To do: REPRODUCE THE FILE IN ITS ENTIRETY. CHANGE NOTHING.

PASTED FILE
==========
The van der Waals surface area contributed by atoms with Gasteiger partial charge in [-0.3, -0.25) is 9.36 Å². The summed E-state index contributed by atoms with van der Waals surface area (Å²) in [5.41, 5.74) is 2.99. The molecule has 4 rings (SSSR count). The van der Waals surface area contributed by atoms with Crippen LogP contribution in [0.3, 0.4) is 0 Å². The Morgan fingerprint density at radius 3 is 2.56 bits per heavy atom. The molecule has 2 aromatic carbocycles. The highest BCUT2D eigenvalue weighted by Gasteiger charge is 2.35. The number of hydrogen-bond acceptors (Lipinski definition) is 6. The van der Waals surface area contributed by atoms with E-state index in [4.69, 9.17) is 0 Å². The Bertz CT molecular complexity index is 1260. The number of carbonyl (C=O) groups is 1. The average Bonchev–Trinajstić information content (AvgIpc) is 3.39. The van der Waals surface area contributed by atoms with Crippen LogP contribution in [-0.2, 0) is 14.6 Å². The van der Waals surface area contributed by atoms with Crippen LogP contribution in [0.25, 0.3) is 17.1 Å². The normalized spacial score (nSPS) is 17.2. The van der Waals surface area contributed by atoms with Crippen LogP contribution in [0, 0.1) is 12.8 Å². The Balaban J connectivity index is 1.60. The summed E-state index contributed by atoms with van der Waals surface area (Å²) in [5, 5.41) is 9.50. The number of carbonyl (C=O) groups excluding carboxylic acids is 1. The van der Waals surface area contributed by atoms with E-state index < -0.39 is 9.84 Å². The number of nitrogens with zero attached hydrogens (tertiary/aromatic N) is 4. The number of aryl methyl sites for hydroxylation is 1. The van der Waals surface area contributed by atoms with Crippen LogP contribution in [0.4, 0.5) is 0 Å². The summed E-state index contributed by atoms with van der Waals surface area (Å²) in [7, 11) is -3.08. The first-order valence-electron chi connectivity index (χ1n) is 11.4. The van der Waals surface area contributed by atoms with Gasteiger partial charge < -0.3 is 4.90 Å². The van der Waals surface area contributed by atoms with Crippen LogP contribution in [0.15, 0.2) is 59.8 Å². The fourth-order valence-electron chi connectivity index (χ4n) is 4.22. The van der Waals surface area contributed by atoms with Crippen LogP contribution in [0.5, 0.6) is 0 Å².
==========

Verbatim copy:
The van der Waals surface area contributed by atoms with Gasteiger partial charge in [-0.3, -0.25) is 9.36 Å². The summed E-state index contributed by atoms with van der Waals surface area (Å²) in [5.41, 5.74) is 2.99. The molecule has 4 rings (SSSR count). The van der Waals surface area contributed by atoms with Crippen LogP contribution in [0.3, 0.4) is 0 Å². The Morgan fingerprint density at radius 3 is 2.56 bits per heavy atom. The molecule has 2 aromatic carbocycles. The highest BCUT2D eigenvalue weighted by Gasteiger charge is 2.35. The number of hydrogen-bond acceptors (Lipinski definition) is 6. The van der Waals surface area contributed by atoms with E-state index in [4.69, 9.17) is 0 Å². The Bertz CT molecular complexity index is 1260. The number of carbonyl (C=O) groups is 1. The average Bonchev–Trinajstić information content (AvgIpc) is 3.39. The van der Waals surface area contributed by atoms with Crippen LogP contribution in [-0.2, 0) is 14.6 Å². The van der Waals surface area contributed by atoms with Crippen LogP contribution in [0.25, 0.3) is 17.1 Å². The normalized spacial score (nSPS) is 17.2. The van der Waals surface area contributed by atoms with Crippen LogP contribution in [0, 0.1) is 12.8 Å². The Balaban J connectivity index is 1.60. The summed E-state index contributed by atoms with van der Waals surface area (Å²) in [5, 5.41) is 9.50. The number of carbonyl (C=O) groups excluding carboxylic acids is 1. The van der Waals surface area contributed by atoms with E-state index < -0.39 is 9.84 Å². The number of nitrogens with zero attached hydrogens (tertiary/aromatic N) is 4. The number of aryl methyl sites for hydroxylation is 1. The van der Waals surface area contributed by atoms with Crippen LogP contribution in [0.4, 0.5) is 0 Å². The summed E-state index contributed by atoms with van der Waals surface area (Å²) in [7, 11) is -3.08. The first-order valence-electron chi connectivity index (χ1n) is 11.4. The van der Waals surface area contributed by atoms with Gasteiger partial charge < -0.3 is 4.90 Å². The van der Waals surface area contributed by atoms with Crippen LogP contribution in [0.15, 0.2) is 59.8 Å². The fourth-order valence-electron chi connectivity index (χ4n) is 4.22. The van der Waals surface area contributed by atoms with Crippen LogP contribution in [0.5, 0.6) is 0 Å².